Active Short Wave InfraRed (SWIR) imaging presents unique challenges to laboratory testing. It is always important to have laboratory testing that will directly relate to field performance. This paper will present the modeling and corresponding laboratory testing that was developed for these types of systems. The paper will present the modeling that was used to derive the lab metric used for verification testing of the system and provide details into the design of the lab equipment that was necessary to ensure accurate lab testing. The Noise Limited Resolution (NLR) test, first developed for low light imaging systems in the 1960s, serves as the basic lab metric for the evaluation of the active SWIR system. This test serves well for a quick test (go-no go) and is used to evaluate this system during production testing. The test derivation will be described and shown how it relates to the modeling results. The test equipment developed by Santa Barbara InfraRed (SBIR) for this application allows for accurate uniform radiance levels from an integrating sphere for both 1.06um and 1.57um imaging applications. The source has the ability to directly mimic any laser system and can provide pulsed laser source radiation from 20 nanoseconds to 500 nanoseconds resulting in levels from 0.4 to 85 nJ/cm2/sr, peak radiance levels. The light source can be triggered to replicate a laser return at any range from 100m to 100,000m. Additionally, the source provides the ability to output Mid Wave IR (MWIR) illumination through the use of a small extended area IR source in the integrating sphere. This is useful for boresighting the active SWIR sensor with other sensors such as Forward Looking IR (FLIR).
Yield Mask, the first commercial Yield Management tool specifically developed for a Mask House, has been introduced and the necessity for such Yield Management system, given the current demands on high-end mask production, ascertained. In particular, Yield Mask has been shown to be a highly effective, defect-data analysis tool, with fully automated data collection and a database structure facilitating fast and flexible data retrieval and correlation, for process, inspection, SEM-review and repair data. The latest features of Yield Mask are now reported, including macros, user-definable sampling, user-definable grouping and defect tracking. These features are shown to enhance the efficiency of Yield Mask in a production environment. Macros are shown to significantly decrease the manpower required to run standard analysis routines, accommodating continuous monitoring and analysis of the data. User-definable sampling is shown to allow users to select defects of particular interest, within a given inspection report for subsequent SEM review. This significantly increases the efficiency of review carried out using basic sampling criteria. Lastly, user-definable grouping, along with defect tracking are shown to be advantageous in the selection of any, desired combination of data, for comparison and/or correlation.
This paper presents qualitative and quantitative comparisons between emissive and reflective target technologies used in the application of IR target projection for thermal imager test and evaluation. Comparison of target projector performance in MRTD, SiTF, MTF, and other test areas will be presented. Relative advantages and disadvantages of emissive and reflective systems will be shown, in addition to requirements placed upon test laboratory environment by the different projector technologies. Discussion of software-based compensation techniques for mitigating reflected ambient effects, environmental ambient drift, and other anomalies will also be provided.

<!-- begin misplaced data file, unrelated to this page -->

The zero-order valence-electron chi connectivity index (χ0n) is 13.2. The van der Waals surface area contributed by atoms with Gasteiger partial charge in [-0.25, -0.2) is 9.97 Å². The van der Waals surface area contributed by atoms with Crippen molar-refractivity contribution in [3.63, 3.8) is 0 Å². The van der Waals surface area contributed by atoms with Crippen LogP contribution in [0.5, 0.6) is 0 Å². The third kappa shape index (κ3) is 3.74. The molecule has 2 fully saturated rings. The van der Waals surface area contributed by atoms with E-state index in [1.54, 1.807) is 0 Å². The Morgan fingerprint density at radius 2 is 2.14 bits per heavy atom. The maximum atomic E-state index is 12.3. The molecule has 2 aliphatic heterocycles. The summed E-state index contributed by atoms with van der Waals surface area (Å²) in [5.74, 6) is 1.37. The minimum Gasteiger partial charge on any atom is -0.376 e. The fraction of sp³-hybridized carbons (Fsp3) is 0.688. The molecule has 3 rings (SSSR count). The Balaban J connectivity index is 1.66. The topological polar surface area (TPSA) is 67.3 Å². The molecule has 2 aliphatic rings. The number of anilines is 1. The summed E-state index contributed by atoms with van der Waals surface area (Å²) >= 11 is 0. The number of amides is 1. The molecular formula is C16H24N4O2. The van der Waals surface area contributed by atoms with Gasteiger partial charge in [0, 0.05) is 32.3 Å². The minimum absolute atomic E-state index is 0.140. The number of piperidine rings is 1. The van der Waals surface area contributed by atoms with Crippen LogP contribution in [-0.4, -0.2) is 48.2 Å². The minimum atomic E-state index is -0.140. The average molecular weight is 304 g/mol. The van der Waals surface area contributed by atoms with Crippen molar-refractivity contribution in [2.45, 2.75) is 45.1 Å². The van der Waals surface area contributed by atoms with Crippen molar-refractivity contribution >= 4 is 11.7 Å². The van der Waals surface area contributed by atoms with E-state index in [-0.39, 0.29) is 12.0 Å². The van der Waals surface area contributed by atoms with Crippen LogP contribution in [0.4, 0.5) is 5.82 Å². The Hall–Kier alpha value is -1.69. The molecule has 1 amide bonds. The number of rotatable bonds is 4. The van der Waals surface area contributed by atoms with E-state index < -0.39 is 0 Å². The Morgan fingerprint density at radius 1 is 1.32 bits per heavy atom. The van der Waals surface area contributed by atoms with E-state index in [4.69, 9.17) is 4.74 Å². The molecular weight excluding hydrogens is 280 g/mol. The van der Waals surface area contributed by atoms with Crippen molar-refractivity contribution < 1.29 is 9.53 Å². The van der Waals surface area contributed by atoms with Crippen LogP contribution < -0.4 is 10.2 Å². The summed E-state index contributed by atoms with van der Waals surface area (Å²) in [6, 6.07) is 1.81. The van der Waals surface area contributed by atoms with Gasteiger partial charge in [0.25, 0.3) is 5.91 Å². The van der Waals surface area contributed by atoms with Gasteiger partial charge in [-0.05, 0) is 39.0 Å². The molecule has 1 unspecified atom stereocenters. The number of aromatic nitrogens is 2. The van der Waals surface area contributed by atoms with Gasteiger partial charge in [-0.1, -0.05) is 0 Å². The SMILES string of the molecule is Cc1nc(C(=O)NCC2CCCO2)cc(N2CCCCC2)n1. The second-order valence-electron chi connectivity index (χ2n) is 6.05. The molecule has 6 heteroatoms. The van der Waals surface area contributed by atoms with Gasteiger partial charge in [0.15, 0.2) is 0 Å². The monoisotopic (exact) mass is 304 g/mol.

To support the continuing Defect Engineering activities in the Infineon Mask House, a professional analysis tool has been developed for Defect Yield Management, in collaboration with EGsoft. EGSoft is the software division of Electroglas Inc. and suppliers ofthe YieldManager TM product, used for Yield Management in numerous wafer fabs. The requirement for such a tool was catalysed by the ever-increasing demand for sophisticated defect analysis, to accelerate defect learning and the identification of major and minor defect-related-yield detractors. Yield Mask consists of a database, which centrally stores all relevant information from Defect Inspection, Repair and Review tools in the Infineon Mask House and an analysis tool, which allows users to analyse the data collected on their PC. The analysis tool can be divided into six major modules: Data Set Builder, Mask Map, Map Gallery, Image Gallery, Charting and Customise: The functionality of the above-mentioned modules is presented and their application in the analysis of defect data demonstrated. The tool is shown to be an invaluable, cost-effective labour-saving device in a high-end Mask House, where the time required to analyse and resolve defect problems can be dramatically reduced.
The development and manufacture of high performance Infrared imaging sensors requires more than just the tools to design and build them it also requires the tools to accurately characterize their electro-optical performance and further utilize this data to better optimize the product as well as monitor many systems in serial production. Santa Barbara Infrared (SBIR) in cooperation with FLIR Systems, Inc. (FLIR) has competed a project to significantly enhance the capabilities of their IRWindows software package, now IRWindows2001, to meet the needs of all levels of IR system developers. This paper will discuss both hardware and software requirements, for IR staring sensor testing and performance evaluation. Key aspects of the new IRWindows2001 software will be described and their utility will be demonstrated with FLIR's MilCAM RECON InSb handheld IR camera.